Before we delve into the last major selling point of server-side tagging I need to call out that with great power comes great responsibility.
User privacy should be at the forefront of collecting any and all data. This means that user privacy needs to be integrated at the basis of measurement, and cannot be an afterthought.
With that said, server-side tagging enables measurement that is higher quality and allows for more control. Many popular ad-blockers and privacy-focused browser extensions block outgoing requests based on domain lists. This is primarily to prevent requests to ad servers or other tracking sources but some block requests to the Google Analytics servers, too, which renders traffic on those browsers invisible to GA. With server-side tagging, since we’d be sending data to, say, analytics.seerinteractive.com instead of analytics-google.com, we would receive a more accurate count of that user traffic. It’s worth noting that this benefit can be abused to circumvent user privacy protections, and it’s important to take advantage of this ethically in a way that doesn’t violate user trust.
Additionally, there are significant implications in switching third-party cookies like those from Google and Facebook over to first-party cookies using server-side tagging. What this means in practical usage is that the seven-day (or often 24-hour) expiration of third-party cookies imposed by Apple/Safari and FireFox that are currently silently wreaking havoc on remarketing audiences aren’t a worry because our cookies are now set in the first-party context. All of this means that our remarketing audiences can go back to their previous often 90-day expiration and Google Analytics will continue to recognize the same user for two years instead of both platforms forgetting who this user was after a week.
Finally, server-side tagging is relatively future-proof. This is not only for all the reasons above about performance, security, and the ability to more accurately track users, but also because you can securely enrich and more effectively deliver data to various locations. You can add relevant information after it gets to the server and before it’s sent to an external party. This includes attributes like business context, lead quality score, product information or CRM data. Previously we wouldn’t want this sort of information to be exposed to the browser. Furthermore, you can send your data in different directions from a single request, like your own data warehouse.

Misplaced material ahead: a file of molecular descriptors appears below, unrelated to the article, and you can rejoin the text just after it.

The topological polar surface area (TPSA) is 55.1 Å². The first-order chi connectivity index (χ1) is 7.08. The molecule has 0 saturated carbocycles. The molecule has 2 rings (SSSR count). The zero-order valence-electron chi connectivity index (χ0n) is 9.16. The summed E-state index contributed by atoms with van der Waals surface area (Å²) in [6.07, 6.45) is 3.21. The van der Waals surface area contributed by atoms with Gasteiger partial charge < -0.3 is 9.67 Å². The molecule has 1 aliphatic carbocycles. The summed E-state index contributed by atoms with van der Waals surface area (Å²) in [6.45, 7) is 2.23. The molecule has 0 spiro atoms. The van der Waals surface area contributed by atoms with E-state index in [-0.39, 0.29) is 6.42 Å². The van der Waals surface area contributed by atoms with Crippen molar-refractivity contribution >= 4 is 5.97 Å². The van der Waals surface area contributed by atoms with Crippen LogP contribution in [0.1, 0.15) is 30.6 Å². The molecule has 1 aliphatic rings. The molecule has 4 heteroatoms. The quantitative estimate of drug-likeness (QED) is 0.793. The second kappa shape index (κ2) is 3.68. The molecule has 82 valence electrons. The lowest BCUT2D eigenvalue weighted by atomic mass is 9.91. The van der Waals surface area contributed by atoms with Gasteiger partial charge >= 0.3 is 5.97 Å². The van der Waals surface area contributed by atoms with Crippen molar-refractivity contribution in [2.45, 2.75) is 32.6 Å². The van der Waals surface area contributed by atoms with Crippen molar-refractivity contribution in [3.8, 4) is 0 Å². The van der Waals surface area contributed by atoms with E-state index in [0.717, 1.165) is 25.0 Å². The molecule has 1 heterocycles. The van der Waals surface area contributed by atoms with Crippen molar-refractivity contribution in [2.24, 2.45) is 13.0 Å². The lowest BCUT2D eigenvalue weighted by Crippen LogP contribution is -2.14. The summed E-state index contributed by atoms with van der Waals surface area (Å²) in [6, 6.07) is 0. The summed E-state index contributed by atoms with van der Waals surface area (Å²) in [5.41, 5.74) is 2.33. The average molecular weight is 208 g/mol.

This is a new and exciting option for deploying Google Tag Manager. As outlined above, it brings with it a host of benefits but, of course, there are some drawbacks.
The largest of which is that it comes with a monthly cost for maintaining the servers. As we mentioned earlier, this starts at about $120/month and scales up based on traffic. To add to this, the only current deployment method is through a specialized Google Cloud server configuration, which may or may not be your cloud platform of choice (hello AWS and Azure!). With these considerations in mind, some organizations might not derive enough benefit to justify the expense for server side tagging as it stands today.
Additionally, it is important to remember that this is a new product release for Google. They will likely bring many important improvements and updates to it in the coming years but for now. So while it is production ready, and Seer is working on multiple implementations for clients today, it’s still in beta. New features will continue to be added and refined. Lastly, community support is very small and there aren’t good case studies or GTM templates available to follow.
If you’d like to discuss server-side tagging options in more depth, we’d love to hear from you.
Or, you can subscribe to our newsletter where we will certainly be covering this in more detail in the months to come.